Henry Mahan

Rolfe Barnard was often heard to say, "One of these days, I'm going to enter the ministry." That is a strange statement for a man to make who spent nearly every waking hour traveling, studying, and preaching. But there are multitudes of pastors, evangelists, and missionaries who have never really entered the ministry. I'm not talking about professional preachers, or those who serve for gain, or the glory-seekers. We know that they are not ministers of Christ and never will be. My concern is for us who know Christ, who know and preach the gospel of His glory, who have, to some degree, left home and friends, borne some persecution and trial, contended for the free grace of God, and organized gospel assemblies here and there, even on foreign soil. Have we really entered the ministry?

The ministry of the gospel is an all-consuming passion! To pick up the mantle of Elijah is to lay down every other interest To enter the pulpit, as a gospel preacher, is to leave every other occupation and project. Paul said in II Timothy 2:4, "A man who enlists under a general and goes to war, leaves his home, business, hobbies, and all other affairs of the world. The service of that general becomes his business and the war his life. An athlete who runs in a race does so with such complete dedication that one would think that he had no other thought, lived nowhere but on the track, and did nothing but run. To enter the ministry of our Lord Jesus Christ requires and demands just such dedication. (I Cor. 7:29-31.) "But this I say, brethren, the time is short: it remaineth, that both they that have wives be as though they had none; and they that weep, as though they wept not; and they that rejoice, as though they rejoiced not; and they that buy, as though they possessed not; and they that use this world, as not abusing it: for the fashion of this world passeth away."

The man who enters the ministry will first go to Calvary where his soul will be filled with the glory of Christ, the love of Christ, and the gospel of substitution and satisfaction. From here he will know nothing but Christ and Him crucified. No other message will interest him, no other theme will attract him, and no other subject will dominate his pulpit ministry. He has seen the glory of God in the face of Christ Jesus.

The man who enters the ministry will go to the cemetary, where he will bury his mother, father, wife, children, brothers, sisters, and himself also! Christ Jesus becomes all these. Where the calling and work of his master is concerned he is a man with no natural ties!

The man who enters the ministry will go to the rubbish dump where he will dispose of his heritage, his learning, his natural wisdom, his selfrighteousness, and his fleshly zeal, counting all but dung that he may win Christ and be found in Him.

The man who enters the ministry will go to the bank of faith where he surrenders his securities, savings, and all his possessions to be used for the preaching of the gospel and he establishes a checking account in the name of His Lord, from which all his needs are met. They that preach the gospel live by the gospel! The soldiers in the King's army do not provide for themselves nor pay their own way.

The man who enters the ministry will enter the closet of prayer frequently and his study constantly. An expression often heard in the 18th century London was, "as sure as john Gill is in his study." A man's performance in the pulpit will depend a great deal on his performance in the study! A man who is not content to spend most of his time in the study has no place in the pulpit. Deacons were first chosen to relieve the preacher of every responsibility that would keep him from the Word of God and prayer. To go into the pulpit unprepared in heart and mind is unforgiveable. He must leave politics, education, community affairs, and many worth-while projects to others. He is a gospel preacher! If he tries to be anything else, he is an embarrassment to himself and others!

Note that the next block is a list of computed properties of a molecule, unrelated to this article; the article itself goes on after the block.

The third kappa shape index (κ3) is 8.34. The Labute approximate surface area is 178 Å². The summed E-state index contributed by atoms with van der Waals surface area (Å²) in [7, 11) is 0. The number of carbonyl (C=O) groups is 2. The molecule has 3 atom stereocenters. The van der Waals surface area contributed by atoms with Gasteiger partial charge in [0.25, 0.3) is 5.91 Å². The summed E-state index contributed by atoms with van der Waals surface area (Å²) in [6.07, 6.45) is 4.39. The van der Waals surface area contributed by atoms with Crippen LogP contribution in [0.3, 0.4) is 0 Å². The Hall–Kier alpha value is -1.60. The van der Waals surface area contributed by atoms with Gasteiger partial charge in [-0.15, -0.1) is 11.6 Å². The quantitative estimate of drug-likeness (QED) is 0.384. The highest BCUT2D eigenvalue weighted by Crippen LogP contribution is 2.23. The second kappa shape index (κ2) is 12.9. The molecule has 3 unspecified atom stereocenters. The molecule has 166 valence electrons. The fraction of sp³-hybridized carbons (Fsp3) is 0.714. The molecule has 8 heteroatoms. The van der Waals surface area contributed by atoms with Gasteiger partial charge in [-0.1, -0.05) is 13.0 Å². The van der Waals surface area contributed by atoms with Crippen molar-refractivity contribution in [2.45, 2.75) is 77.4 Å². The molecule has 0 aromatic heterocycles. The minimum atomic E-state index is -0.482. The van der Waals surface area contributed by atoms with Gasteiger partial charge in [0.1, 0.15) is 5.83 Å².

A preacher of the past was heard to say, "I do not care if my name is unknown on earth - I would like for my name to be known in Hell. " The evil spirit which leaped upon the sons of Sceva cried, 'Jesus I know and Paul I know; but who are you?" Paul was known in hell as is every gospel preacher. Those who play at preaching cause no more concern in the headquarters of the enemy than soldiers who are sometimes in the trenches but most of the time on the golf course! There is no discharge in this war! To talk of rest and retirement is treason. It is to lay down our arms in the midst of the battle and in the face of the enemy. Besides a man only retires from a duty he dislikes! The experienced leader is the best leader. Our Lord said, "He that putteth his hand to the plow and looks back is not fit for the kingdom of God."

A dying preacher was heard to say, "If God is pleased to let me live, I will lay down every interest, every activity, every occupation and I will live only to preach the gospel of His dear Son." It was a little late for him but not for us. Actually a man does truly enter the ministry from his death bed! He dies to the world and the world dies to him. (Mark 8:35.) "For whosoever shall save his life shall lose it; but whosoever shall lose his life for my sake and the gospel's, the same shall save it!"

Eloquent prayers, much talk, and testimonies of victory do not indicate spiritual depth and fullness. An empty can makes more noise than a full one and a shallow creek can be heard for miles while the mighty river flows silently on!

Henry Mahan, Pastor
Thirteenth Street Baptist Church
Ashland, Ky.

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